“We got our ass kicked,” Rose said, referring to the campaign he managed for Adit Shah ’08. He ran what he and Shah both described as an upstart campaign against “entrenched student leadership,” spinning what Argus accounts at the time described as Shah’s underwhelming WSA attendance record into an asset: a valuable outsider’s perspective. “My life at Wes was actually a series of electoral defeats,” Rose said, grinning, tongue firmly in cheek. Then, more earnestly: “I was obsessed with service in college.”

But Rose’s ascent doesn’t surprise Shah, who met him early freshman year and lived with him when they were seniors.

“I just remember him—he’d be sitting in bed in the morning. He’d always wake up many hours earlier than me and he’d be in bed watching The West Wing or reading some political biography,” said Shah, who just completed a robotics surgery fellowship in urology. “We’d go out the night before and the rest of us would wake up at whatever time . . . and he’d already gone on a however-many-mile run. He had a work ethic that always motivated me and inspired me.”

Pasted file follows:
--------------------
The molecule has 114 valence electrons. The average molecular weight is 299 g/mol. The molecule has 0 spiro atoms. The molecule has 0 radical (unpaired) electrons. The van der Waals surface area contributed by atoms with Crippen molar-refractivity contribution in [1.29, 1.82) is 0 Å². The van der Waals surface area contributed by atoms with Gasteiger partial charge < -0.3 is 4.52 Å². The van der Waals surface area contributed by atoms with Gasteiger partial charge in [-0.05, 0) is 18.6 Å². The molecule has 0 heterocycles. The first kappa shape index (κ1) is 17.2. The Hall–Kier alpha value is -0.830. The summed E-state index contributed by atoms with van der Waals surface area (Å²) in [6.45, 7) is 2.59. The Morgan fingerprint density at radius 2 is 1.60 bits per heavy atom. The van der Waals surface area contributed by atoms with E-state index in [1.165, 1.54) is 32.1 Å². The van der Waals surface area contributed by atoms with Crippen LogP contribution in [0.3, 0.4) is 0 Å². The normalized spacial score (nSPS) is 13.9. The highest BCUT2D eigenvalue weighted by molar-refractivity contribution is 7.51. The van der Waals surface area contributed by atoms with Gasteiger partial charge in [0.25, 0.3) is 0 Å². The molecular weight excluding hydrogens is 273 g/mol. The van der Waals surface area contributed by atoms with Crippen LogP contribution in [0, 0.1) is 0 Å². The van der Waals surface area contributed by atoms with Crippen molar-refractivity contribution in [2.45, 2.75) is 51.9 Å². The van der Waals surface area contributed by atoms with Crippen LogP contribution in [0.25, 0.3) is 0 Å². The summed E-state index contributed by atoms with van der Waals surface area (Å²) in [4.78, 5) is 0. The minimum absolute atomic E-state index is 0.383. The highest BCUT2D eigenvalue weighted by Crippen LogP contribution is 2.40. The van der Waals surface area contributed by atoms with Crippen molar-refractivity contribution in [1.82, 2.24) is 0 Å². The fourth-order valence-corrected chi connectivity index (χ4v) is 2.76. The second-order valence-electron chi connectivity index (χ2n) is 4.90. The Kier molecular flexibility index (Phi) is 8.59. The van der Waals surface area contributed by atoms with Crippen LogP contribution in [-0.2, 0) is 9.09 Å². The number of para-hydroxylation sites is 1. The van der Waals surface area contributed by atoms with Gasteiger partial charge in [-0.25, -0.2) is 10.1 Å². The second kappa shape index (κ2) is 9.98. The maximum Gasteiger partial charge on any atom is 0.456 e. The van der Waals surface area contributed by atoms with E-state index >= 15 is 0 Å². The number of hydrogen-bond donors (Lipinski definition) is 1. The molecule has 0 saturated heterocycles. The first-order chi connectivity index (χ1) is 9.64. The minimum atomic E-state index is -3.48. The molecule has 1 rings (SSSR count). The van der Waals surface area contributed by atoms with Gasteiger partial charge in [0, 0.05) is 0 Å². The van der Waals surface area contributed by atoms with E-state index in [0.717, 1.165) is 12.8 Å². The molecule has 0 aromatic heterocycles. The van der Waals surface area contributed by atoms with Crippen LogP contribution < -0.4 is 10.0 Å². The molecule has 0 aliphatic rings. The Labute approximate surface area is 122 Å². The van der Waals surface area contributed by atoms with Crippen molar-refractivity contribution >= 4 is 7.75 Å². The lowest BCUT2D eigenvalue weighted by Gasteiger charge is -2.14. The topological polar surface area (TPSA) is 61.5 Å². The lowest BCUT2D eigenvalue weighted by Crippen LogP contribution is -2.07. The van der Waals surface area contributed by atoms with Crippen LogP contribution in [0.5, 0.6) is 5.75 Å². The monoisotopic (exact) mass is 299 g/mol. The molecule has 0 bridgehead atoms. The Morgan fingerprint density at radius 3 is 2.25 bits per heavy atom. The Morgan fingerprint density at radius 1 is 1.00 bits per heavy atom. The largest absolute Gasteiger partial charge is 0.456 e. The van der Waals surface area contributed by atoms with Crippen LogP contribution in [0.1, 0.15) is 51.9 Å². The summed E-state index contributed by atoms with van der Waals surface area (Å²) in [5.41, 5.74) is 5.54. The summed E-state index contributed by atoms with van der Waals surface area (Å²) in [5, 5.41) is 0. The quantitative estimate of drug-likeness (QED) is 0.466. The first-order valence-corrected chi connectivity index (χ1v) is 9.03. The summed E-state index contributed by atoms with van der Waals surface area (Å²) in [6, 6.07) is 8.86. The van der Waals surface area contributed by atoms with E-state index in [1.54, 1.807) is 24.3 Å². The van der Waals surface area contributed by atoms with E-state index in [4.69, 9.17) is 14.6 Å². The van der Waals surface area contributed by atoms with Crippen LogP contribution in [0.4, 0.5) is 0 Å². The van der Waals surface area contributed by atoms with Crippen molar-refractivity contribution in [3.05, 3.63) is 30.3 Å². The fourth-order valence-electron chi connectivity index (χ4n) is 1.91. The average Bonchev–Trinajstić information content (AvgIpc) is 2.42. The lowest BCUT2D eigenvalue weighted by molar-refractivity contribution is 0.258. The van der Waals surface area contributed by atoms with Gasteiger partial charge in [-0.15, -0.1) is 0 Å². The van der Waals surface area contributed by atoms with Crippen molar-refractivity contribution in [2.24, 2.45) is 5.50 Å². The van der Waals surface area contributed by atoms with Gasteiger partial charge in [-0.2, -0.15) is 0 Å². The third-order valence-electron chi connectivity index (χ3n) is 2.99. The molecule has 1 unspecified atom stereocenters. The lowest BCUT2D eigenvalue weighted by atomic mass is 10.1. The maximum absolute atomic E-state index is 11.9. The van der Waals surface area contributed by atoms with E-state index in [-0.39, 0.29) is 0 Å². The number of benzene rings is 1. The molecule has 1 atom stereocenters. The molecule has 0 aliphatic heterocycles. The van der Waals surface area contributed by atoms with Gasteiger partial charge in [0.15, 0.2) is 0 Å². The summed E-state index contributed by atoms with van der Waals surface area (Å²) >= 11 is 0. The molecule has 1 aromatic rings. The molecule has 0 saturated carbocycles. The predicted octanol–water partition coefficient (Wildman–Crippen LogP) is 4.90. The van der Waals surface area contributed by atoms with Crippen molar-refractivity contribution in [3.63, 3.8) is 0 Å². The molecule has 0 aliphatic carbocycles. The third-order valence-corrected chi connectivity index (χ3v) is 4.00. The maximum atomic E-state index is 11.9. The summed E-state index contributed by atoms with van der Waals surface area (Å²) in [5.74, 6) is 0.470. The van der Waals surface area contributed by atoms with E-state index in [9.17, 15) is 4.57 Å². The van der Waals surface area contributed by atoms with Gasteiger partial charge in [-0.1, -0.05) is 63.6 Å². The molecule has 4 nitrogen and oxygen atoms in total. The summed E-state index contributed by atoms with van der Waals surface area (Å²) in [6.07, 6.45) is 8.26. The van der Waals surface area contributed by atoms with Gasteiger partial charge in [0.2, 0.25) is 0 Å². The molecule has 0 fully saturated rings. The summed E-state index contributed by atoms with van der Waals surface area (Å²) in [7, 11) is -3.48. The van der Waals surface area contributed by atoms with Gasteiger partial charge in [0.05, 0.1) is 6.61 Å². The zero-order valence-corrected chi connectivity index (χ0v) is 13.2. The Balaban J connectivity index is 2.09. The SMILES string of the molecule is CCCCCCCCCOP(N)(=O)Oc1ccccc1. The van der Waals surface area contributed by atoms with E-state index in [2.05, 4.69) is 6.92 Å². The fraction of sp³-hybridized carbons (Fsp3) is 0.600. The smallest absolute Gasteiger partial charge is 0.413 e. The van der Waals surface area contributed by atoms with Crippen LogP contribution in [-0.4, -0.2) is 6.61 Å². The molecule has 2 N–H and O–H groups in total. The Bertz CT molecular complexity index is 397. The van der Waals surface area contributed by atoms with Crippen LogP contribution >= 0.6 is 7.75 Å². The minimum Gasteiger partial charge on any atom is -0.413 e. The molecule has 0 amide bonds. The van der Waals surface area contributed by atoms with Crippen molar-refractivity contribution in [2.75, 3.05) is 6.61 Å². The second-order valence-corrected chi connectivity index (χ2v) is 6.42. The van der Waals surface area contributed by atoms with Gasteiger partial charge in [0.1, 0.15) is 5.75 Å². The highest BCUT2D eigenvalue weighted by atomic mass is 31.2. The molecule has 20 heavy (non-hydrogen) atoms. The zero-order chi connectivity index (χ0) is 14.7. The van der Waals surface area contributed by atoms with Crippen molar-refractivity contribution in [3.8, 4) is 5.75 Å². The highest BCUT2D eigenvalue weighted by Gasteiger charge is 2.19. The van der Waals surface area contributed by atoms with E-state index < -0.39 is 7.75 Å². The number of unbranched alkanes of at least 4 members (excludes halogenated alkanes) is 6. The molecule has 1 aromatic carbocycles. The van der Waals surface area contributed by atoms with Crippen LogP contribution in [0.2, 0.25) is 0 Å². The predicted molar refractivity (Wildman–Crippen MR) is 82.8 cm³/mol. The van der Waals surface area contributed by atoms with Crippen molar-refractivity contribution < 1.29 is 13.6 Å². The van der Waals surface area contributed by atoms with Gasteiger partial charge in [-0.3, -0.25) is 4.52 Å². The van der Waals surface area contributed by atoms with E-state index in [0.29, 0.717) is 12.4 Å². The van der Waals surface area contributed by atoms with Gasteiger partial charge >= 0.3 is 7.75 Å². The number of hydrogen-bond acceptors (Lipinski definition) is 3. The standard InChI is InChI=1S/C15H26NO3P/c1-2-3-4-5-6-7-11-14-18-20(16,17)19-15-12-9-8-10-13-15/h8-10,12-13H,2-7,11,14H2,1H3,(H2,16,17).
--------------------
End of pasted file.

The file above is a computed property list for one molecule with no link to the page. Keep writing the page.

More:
It’s that work ethic that drives Rose still. He has been focused on mitigating the effects of COVID-19 on his constituents, securing rapid results testing and emergency tents for Staten Island hospitals, introducing legislation that would give federal benefits to first responders disabled by or killed by the virus, and pushing President Trump to consider pooled testing, which scans multiple blood samples simultaneously to expand diagnostic access.

“The fight is calls, letters, public advocacy. It’s never easy and it’s never simple,” Rose says.

It’s all happening midway through his first re-election campaign in the midst of a continuing pandemic, which has hit parts of Staten Island especially hard, as well as generation-defining police brutality protests. And there’s no rest for the weary at home, either, as new fatherhood has meant his sleep has been erratic at best.

But Rose remains steadfast in his mission.

“I genuinely love it,” Rose said of his public service work. “I find it deeply intriguing and deeply exciting.”

Author Kira Goldenberg is a graduate of Barnard College and a freelance writer living in New York City.

Read more: Rose offers four easy ways to make positive change in your community.